While the embodiments disclosed herein are susceptible to various modifications and alternative forms, specific embodiments will herein be described in detail. It will be understood, however, that there is no intent to limit the disclosure to the particular forms described, but on the contrary, the intention is to cover all modifications, equivalents and alternatives falling within the spirit and scope of the disclosure.

The current disclosure involves the use of nanoparticles of various metals such as titanium, titanium alloy (11% Ti, 89% Al and 80% V) and cobalt-chromium-molybdenum (3% Cr, 70% Cr and 27% Mo). Nanoparticles (less than 500 nm) having a surface roughness on the order of 11-356 rms nanometers have a high surface reactivity with tissue cells. As indicated above, the roughness can be up to 500 nm rms. In their properly consolidated form, nanoparticles result in increased elastic modules and strength as well as in nanostructured grains. These material formulations contain highly developed crystal grains fabricated out of their corresponding nanoparticles and possess properties (cytocompatibility and mechanical) that are appropriate for different orthopedic applications to the skeletal system. Most importantly, the nanophase metals significantly increase functions of cells that are responsible for bone adhesion (osteoblast adhesion) and bone tissue regeneration. Significantly increased adhesion and differentiation of bone cells as well as mineralization of the tissue are desirable to result in efficient and effective implants. For these reason, metallic nanoparticles are desirable as they closely match the mass and kinetics of bone/bodily fluid biomolecular reactions and enhance osseosus functions.

Nano size metal particles are available as a powder, formed by vapor deposition techniques and can be purchased from Power Tech Associates, 31 Flagship Drive, North Andover, Mass. 01845-6194. More specifically, these powders can include commercially pure titanium, the titanium alloy (such as Ti6Al4V) and the cobalt chrome molybdenum alloy 27% (Co-28Cr-6Mo). The material characteristics are shown in the Table below.

Surface Roughness (RMS in ASTM Materials Particle Size Nanometers) DESIGNATION Ti 500 Nanometers 11.9 F-67; G2 Ti6Al4V 500 Nanometers 15.2 F-136 Co 28 Cr6 MO 200 Nanometers 356 F-75; F-799

The powders indicated above can be commercially obtained.

These powders were obtained and loaded into a steel die and pressed at room temperature. One pressure, 10 giga pascals was used to press the titanium based compacts to a green density of 90-95%. The cobalt-chrome-molybdenum material was pressed at 5 giga pascals for 5 minutes to achieve the green density indicated above. The green disks which were produced by pressing were approximately 12 millimeters in diameter and between 0.50 and 1.1 millimeters thick. The surface characteristics of these metal compacts were characterized using scanning electromicroscopy (SEM) and atomic force microscopy (AFM) techniques. Using these techniques, the surface roughness was characterized using root mean square values expressed in nanometers as pointed out above.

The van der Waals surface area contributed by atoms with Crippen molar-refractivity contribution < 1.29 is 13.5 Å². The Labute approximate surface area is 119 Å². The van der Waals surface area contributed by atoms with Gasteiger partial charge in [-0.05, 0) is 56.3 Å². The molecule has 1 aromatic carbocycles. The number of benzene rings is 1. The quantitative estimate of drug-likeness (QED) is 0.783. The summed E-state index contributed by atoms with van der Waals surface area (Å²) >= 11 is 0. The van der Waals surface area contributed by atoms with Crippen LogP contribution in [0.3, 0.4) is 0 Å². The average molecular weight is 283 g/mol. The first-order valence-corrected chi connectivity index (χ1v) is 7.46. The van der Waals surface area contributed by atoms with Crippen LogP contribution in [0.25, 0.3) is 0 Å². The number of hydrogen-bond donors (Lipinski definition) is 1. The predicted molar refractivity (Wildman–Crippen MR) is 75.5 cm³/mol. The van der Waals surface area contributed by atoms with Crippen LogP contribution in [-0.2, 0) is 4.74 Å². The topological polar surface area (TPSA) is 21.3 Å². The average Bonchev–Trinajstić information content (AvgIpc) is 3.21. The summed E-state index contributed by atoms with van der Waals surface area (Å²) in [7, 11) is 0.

Using these materials, osteoblast adhesion was determined. The general technique was to use human osteoblasts (bone forming cells; CLR 1137z American Culture Collection Population Nos. 6-12) which were seeded onto the substrates of interest and placed in standard cell culture conditions. That is a humidified, 5% Co2, 95% air environment for 1-3 hours. After the prescribed times, the substrates were rinsed, the remaining cells fixed and the remaining cells then examined and counted under a fluorescent microscope. Osteoblast morphology and adhesion locations of interest were examined using a scanning electron microscope (SEM).

The tests indicated an increased osteoblast adhesion to the nano sized particles and having a surface roughness indicated above. Particularly, it appeared that the osteoblasts formed on the grain boundaries of the materials. It is believed that the number of grain boundaries was increased due to the smaller size of the particles and the surface texture.

It has therefore been concluded that materials of a nanoparticle size and particularly having a texture as indicated above, increased the osteoblast formation and adhesion. The metals, more specifically the titanium titanium based alloys and cobalt based alloys) in powder form are believed to enhance implantation. It is appreciated that the powder material can be subjected to the various heat treatments and sintering processes of powder metallurgy. Moreover, the materials can be formed either as a unit or as a surface on a substrate in which surface interfaces with tissue.